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ARS Home » Plains Area » Sidney, Montana » Northern Plains Agricultural Research Laboratory » Agricultural Systems Research » Research » Publications at this Location » Publication #319474

Research Project: Development of Ecologically-Sound Pest, Water and Soil Management Practices for Northern Great Plains Cropping Systems

Location: Agricultural Systems Research

Title: Potassium fertilization mitigates the adverse effects of drought on selected Zea mays cultivars

Author
item Zhang, Lixin - Northwest Agriculture And Forestry University
item Li, Shengxiu - Northwest Agriculture And Forestry University
item Alva, Ashok
item Ashraf, Muhammad - University Of Sargodha

Submitted to: Turkish Journal of Botany
Publication Type: Peer Reviewed Journal
Publication Acceptance Date: 1/13/2014
Publication Date: 6/19/2014
Citation: Zhang, L., Li, S., Alva, A.K., Ashraf, M. 2014. Potassium fertilization mitigates the adverse effects of drought on selected Zea mays cultivars. Turkish Journal of Botany. 38:713-723. DOI: 10.3906/bot-1308-47.

Interpretive Summary: Drought stress is a major limitation for plant growth and productivity in water limiting growing conditions. The osmotic stress in plants grown in water limiting conditions results in several biochemical and physiological changes. Nitrate assimilation is decreased while protein degradation is increased under drought stress. Relative water content of the leaves decrease under water limiting growing conditions, hence, is used as an index of drought stress. Mineral nutrition of crop plants influence the plant growth and production as well as plants tolerance to abiotic stresses, including drought stress. Effects of no potassium (K) or plus K (0.42 g K/kg soil) on a drought tolerant and a drought sensitive wheat cultivars subjected to drought stress or no drought stress were investigated in this study. No K application significantly decreased the plant biomass (from seedlings to maturity stages) and grain yields of both cultivars as compared to those of the plus K treatments only under drought stress, but not under no drought stress treatment. Potassium application increased the relative water content, nitrate reductase activity, and concentrations of free proline, soluble protein, and endogenous glycine betaine. These changes are indicative of plant physiological mechanisms in response to drought stress. This study demonstrated the role of potassium in enhancing the above reactions in facilitating increased tolerance to drought stress.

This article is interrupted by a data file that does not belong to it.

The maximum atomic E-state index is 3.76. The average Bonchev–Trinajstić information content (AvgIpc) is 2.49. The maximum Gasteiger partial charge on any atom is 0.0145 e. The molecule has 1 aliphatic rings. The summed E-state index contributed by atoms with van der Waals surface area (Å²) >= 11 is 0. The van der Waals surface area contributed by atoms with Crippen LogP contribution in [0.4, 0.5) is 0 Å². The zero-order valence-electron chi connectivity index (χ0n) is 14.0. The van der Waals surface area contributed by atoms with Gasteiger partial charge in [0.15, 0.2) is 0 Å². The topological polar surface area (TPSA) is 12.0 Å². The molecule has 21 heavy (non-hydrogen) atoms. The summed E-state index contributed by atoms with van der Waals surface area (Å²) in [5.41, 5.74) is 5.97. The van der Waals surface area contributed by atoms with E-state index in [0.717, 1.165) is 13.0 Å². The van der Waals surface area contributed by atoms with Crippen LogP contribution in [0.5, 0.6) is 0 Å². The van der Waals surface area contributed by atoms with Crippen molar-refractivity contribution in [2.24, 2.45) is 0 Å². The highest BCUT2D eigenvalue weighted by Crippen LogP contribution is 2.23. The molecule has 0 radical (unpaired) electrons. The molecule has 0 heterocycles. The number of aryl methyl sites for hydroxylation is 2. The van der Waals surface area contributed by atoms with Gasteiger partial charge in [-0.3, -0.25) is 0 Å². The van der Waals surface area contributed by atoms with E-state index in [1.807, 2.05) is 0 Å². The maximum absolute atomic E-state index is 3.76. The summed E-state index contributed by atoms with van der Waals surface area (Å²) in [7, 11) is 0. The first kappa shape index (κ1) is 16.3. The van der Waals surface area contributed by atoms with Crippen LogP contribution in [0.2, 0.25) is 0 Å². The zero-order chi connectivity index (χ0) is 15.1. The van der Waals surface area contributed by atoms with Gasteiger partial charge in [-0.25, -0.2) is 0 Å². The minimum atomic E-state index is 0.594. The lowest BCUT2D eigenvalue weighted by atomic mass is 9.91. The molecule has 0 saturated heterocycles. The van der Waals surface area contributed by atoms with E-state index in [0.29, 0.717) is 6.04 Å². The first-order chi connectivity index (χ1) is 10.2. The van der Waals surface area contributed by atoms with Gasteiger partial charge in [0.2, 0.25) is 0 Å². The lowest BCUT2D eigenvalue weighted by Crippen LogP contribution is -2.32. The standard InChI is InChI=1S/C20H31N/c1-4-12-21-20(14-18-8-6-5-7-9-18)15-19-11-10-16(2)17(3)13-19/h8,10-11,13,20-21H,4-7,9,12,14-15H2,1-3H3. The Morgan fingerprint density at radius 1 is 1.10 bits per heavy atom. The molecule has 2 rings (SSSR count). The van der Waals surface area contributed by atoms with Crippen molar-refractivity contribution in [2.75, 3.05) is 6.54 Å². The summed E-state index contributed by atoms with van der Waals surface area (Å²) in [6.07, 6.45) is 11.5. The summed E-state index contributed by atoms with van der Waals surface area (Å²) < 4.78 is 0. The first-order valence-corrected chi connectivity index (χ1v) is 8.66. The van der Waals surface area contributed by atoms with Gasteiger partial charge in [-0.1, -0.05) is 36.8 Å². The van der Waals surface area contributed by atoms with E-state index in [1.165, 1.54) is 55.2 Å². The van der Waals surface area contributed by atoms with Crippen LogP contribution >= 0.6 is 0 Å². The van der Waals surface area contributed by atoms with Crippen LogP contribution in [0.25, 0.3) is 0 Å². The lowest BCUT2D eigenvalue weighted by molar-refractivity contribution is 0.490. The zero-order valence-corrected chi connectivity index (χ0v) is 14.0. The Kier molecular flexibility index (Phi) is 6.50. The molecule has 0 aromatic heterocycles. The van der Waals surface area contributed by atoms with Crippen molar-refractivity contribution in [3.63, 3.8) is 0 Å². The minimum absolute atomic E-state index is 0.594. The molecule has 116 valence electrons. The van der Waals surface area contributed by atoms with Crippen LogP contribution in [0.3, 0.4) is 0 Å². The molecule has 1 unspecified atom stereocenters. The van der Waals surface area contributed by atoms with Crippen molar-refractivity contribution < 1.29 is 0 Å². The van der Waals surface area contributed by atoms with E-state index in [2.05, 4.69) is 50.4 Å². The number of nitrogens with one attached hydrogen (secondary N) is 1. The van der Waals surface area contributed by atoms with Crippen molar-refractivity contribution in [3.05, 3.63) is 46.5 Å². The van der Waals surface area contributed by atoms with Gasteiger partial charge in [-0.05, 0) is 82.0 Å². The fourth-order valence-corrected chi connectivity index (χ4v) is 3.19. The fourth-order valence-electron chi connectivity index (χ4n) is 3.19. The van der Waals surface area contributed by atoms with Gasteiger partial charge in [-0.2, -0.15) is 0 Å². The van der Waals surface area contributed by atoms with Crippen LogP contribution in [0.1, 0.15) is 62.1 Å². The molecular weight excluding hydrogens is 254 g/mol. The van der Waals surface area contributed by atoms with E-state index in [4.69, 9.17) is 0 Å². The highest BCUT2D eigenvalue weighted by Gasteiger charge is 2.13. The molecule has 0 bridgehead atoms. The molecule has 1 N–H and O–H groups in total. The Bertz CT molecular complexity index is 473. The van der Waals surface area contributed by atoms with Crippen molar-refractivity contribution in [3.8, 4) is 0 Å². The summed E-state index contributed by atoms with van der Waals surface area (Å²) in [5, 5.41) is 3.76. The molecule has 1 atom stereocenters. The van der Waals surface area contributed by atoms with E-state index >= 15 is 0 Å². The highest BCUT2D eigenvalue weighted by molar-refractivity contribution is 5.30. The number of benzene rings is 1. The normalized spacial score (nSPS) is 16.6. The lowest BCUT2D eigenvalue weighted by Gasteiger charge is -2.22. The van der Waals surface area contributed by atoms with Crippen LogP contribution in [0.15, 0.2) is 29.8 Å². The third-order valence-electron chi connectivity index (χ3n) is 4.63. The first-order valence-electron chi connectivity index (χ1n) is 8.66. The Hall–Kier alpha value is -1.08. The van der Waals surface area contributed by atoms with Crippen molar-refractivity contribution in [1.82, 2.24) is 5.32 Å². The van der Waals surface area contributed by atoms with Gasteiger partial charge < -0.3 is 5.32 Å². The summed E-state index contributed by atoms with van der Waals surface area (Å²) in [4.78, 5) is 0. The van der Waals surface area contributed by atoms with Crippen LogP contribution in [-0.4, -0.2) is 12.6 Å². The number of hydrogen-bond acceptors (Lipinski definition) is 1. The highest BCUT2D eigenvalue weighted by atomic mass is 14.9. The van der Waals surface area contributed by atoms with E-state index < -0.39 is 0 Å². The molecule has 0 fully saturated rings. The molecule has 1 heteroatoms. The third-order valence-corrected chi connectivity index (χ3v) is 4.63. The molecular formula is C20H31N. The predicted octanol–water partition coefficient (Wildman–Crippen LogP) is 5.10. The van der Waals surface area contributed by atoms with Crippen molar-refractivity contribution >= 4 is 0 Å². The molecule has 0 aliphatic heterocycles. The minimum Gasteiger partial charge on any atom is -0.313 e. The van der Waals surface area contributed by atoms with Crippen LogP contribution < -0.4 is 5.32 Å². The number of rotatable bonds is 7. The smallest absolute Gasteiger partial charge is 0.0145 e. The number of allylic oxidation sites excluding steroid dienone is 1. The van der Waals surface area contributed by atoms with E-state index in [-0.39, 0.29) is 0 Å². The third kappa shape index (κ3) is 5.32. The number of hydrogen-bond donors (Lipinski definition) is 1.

Technical Abstract: In the present study, the role of potassium (K) in mitigating the adverse effects of drought stress (DS) on 2 maize (Zea mays L.) cultivars, ‘Shaandan 9’ (S9; drought-tolerant) and ‘Shaandan 911’ (S911; drought-sensitive), was assessed. K application increased dry matter (DM) across all growth stages and grain yield (GY) in both cultivars under DS, but not under control conditions. Drought- tolerant cultivar S9 was superior to drought-sensitive cultivar S911 under DS in terms of DM and GY regardless of K addition. Additionally, K application increased relative water content, nitrate reductase activity, and concentrations of potassium ion, free proline, soluble protein, and endogenous glycine betaine in both cultivars. These positive effects due to K fertilization under DS were greater for S911 than for S9. In contrast, the differences in the above parameters between K-treated plants and plants under control conditions were either nonsignificant or marginal. This study provides direct evidence of the beneficial physiological function of K fertilization in mitigating the adverse effects of DS by increased nitrate assimilation and osmotic regulation, but not due to its nutritive role.